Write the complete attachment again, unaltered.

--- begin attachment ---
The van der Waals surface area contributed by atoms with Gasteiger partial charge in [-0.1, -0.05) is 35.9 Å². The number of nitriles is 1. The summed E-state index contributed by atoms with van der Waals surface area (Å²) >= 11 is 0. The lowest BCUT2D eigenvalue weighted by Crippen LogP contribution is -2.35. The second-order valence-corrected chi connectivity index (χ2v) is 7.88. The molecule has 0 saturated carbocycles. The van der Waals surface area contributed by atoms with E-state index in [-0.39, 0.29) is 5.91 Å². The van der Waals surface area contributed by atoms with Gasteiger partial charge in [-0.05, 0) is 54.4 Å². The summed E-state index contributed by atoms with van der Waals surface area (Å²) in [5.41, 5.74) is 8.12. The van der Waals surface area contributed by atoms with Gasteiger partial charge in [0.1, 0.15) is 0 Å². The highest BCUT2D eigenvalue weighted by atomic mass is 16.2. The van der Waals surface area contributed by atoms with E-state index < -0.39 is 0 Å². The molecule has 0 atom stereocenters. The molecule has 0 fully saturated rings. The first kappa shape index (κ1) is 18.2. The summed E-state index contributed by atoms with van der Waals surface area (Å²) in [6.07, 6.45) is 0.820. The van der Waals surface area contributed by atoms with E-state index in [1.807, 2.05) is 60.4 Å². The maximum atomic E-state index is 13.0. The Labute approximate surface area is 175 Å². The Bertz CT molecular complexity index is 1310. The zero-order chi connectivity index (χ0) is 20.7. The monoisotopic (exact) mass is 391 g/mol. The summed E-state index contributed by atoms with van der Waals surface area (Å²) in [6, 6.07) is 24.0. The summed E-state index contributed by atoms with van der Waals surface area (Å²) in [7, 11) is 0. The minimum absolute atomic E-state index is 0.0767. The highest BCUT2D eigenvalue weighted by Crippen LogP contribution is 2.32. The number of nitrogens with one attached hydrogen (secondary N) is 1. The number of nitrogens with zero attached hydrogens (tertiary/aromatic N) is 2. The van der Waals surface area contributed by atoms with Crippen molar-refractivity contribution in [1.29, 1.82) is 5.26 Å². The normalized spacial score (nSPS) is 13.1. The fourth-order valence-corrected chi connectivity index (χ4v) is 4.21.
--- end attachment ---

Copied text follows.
The van der Waals surface area contributed by atoms with Gasteiger partial charge in [-0.1, -0.05) is 35.9 Å². The number of nitriles is 1. The summed E-state index contributed by atoms with van der Waals surface area (Å²) >= 11 is 0. The lowest BCUT2D eigenvalue weighted by Crippen LogP contribution is -2.35. The second-order valence-corrected chi connectivity index (χ2v) is 7.88. The molecule has 0 saturated carbocycles. The van der Waals surface area contributed by atoms with E-state index in [-0.39, 0.29) is 5.91 Å². The van der Waals surface area contributed by atoms with Gasteiger partial charge in [-0.05, 0) is 54.4 Å². The summed E-state index contributed by atoms with van der Waals surface area (Å²) in [5.41, 5.74) is 8.12. The van der Waals surface area contributed by atoms with Gasteiger partial charge in [0.1, 0.15) is 0 Å². The highest BCUT2D eigenvalue weighted by atomic mass is 16.2. The van der Waals surface area contributed by atoms with E-state index < -0.39 is 0 Å². The molecule has 0 atom stereocenters. The molecule has 0 fully saturated rings. The first kappa shape index (κ1) is 18.2. The summed E-state index contributed by atoms with van der Waals surface area (Å²) in [6.07, 6.45) is 0.820. The van der Waals surface area contributed by atoms with E-state index in [1.807, 2.05) is 60.4 Å². The maximum atomic E-state index is 13.0. The Labute approximate surface area is 175 Å². The Bertz CT molecular complexity index is 1310. The zero-order chi connectivity index (χ0) is 20.7. The monoisotopic (exact) mass is 391 g/mol. The summed E-state index contributed by atoms with van der Waals surface area (Å²) in [6, 6.07) is 24.0. The summed E-state index contributed by atoms with van der Waals surface area (Å²) in [7, 11) is 0. The minimum absolute atomic E-state index is 0.0767. The highest BCUT2D eigenvalue weighted by Crippen LogP contribution is 2.32. The number of nitrogens with one attached hydrogen (secondary N) is 1. The number of nitrogens with zero attached hydrogens (tertiary/aromatic N) is 2. The van der Waals surface area contributed by atoms with Crippen molar-refractivity contribution in [1.29, 1.82) is 5.26 Å². The normalized spacial score (nSPS) is 13.1. The fourth-order valence-corrected chi connectivity index (χ4v) is 4.21.